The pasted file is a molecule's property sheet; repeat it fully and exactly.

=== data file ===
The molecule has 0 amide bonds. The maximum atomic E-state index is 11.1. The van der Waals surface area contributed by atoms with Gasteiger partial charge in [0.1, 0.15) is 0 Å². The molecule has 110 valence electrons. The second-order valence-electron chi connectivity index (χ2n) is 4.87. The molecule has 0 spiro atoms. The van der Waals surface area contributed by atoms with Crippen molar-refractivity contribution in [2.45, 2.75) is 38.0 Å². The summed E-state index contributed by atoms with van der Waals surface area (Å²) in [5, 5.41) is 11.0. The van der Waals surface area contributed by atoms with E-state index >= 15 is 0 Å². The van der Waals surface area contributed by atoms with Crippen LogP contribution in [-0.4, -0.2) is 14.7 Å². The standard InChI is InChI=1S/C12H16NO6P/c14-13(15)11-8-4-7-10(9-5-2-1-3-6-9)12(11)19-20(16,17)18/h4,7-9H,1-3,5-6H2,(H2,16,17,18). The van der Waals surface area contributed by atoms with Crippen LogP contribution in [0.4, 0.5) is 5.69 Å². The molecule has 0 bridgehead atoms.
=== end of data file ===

The molecule has 0 amide bonds. The maximum atomic E-state index is 11.1. The van der Waals surface area contributed by atoms with Gasteiger partial charge in [0.1, 0.15) is 0 Å². The molecule has 110 valence electrons. The second-order valence-electron chi connectivity index (χ2n) is 4.87. The molecule has 0 spiro atoms. The van der Waals surface area contributed by atoms with Crippen molar-refractivity contribution in [2.45, 2.75) is 38.0 Å². The summed E-state index contributed by atoms with van der Waals surface area (Å²) in [5, 5.41) is 11.0. The van der Waals surface area contributed by atoms with E-state index >= 15 is 0 Å². The van der Waals surface area contributed by atoms with Crippen LogP contribution in [-0.4, -0.2) is 14.7 Å². The standard InChI is InChI=1S/C12H16NO6P/c14-13(15)11-8-4-7-10(9-5-2-1-3-6-9)12(11)19-20(16,17)18/h4,7-9H,1-3,5-6H2,(H2,16,17,18). The van der Waals surface area contributed by atoms with Crippen LogP contribution in [0.4, 0.5) is 5.69 Å². The molecule has 0 bridgehead atoms.